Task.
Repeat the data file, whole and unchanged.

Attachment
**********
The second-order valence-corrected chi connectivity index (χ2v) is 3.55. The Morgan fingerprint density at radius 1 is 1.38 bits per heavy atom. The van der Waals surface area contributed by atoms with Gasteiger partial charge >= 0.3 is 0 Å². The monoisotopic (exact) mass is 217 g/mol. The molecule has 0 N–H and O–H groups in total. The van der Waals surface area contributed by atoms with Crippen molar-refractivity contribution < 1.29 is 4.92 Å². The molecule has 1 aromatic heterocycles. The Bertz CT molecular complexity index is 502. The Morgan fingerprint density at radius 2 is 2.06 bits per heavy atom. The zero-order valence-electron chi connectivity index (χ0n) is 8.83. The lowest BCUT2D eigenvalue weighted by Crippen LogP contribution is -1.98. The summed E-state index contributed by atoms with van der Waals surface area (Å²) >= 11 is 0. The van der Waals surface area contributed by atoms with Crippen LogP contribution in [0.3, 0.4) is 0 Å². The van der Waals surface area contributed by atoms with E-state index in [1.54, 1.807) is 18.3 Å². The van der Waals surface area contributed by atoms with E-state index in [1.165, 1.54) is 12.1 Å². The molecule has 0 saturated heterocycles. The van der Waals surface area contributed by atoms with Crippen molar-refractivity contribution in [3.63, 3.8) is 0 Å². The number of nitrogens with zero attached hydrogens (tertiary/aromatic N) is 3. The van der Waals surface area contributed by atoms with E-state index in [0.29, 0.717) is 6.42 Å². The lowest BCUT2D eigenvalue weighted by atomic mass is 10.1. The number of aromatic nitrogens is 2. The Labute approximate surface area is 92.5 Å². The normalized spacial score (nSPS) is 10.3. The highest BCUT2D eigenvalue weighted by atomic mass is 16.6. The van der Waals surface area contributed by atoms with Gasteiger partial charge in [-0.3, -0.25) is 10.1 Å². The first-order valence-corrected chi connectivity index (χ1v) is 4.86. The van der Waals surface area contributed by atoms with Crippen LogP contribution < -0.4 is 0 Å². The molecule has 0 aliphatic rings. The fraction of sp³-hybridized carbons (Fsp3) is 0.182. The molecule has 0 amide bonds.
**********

The second-order valence-corrected chi connectivity index (χ2v) is 3.55. The Morgan fingerprint density at radius 1 is 1.38 bits per heavy atom. The van der Waals surface area contributed by atoms with Gasteiger partial charge >= 0.3 is 0 Å². The monoisotopic (exact) mass is 217 g/mol. The molecule has 0 N–H and O–H groups in total. The van der Waals surface area contributed by atoms with Crippen molar-refractivity contribution < 1.29 is 4.92 Å². The molecule has 1 aromatic heterocycles. The Bertz CT molecular complexity index is 502. The Morgan fingerprint density at radius 2 is 2.06 bits per heavy atom. The zero-order valence-electron chi connectivity index (χ0n) is 8.83. The lowest BCUT2D eigenvalue weighted by Crippen LogP contribution is -1.98. The summed E-state index contributed by atoms with van der Waals surface area (Å²) >= 11 is 0. The van der Waals surface area contributed by atoms with Crippen LogP contribution in [0.3, 0.4) is 0 Å². The van der Waals surface area contributed by atoms with E-state index in [1.54, 1.807) is 18.3 Å². The van der Waals surface area contributed by atoms with E-state index in [1.165, 1.54) is 12.1 Å². The molecule has 0 saturated heterocycles. The van der Waals surface area contributed by atoms with Crippen molar-refractivity contribution in [3.63, 3.8) is 0 Å². The number of nitrogens with zero attached hydrogens (tertiary/aromatic N) is 3. The van der Waals surface area contributed by atoms with E-state index in [0.29, 0.717) is 6.42 Å². The lowest BCUT2D eigenvalue weighted by atomic mass is 10.1. The number of aromatic nitrogens is 2. The Labute approximate surface area is 92.5 Å². The normalized spacial score (nSPS) is 10.3. The highest BCUT2D eigenvalue weighted by atomic mass is 16.6. The van der Waals surface area contributed by atoms with Gasteiger partial charge in [-0.3, -0.25) is 10.1 Å². The first-order valence-corrected chi connectivity index (χ1v) is 4.86. The van der Waals surface area contributed by atoms with Crippen LogP contribution < -0.4 is 0 Å². The molecule has 0 aliphatic rings. The fraction of sp³-hybridized carbons (Fsp3) is 0.182. The molecule has 0 amide bonds.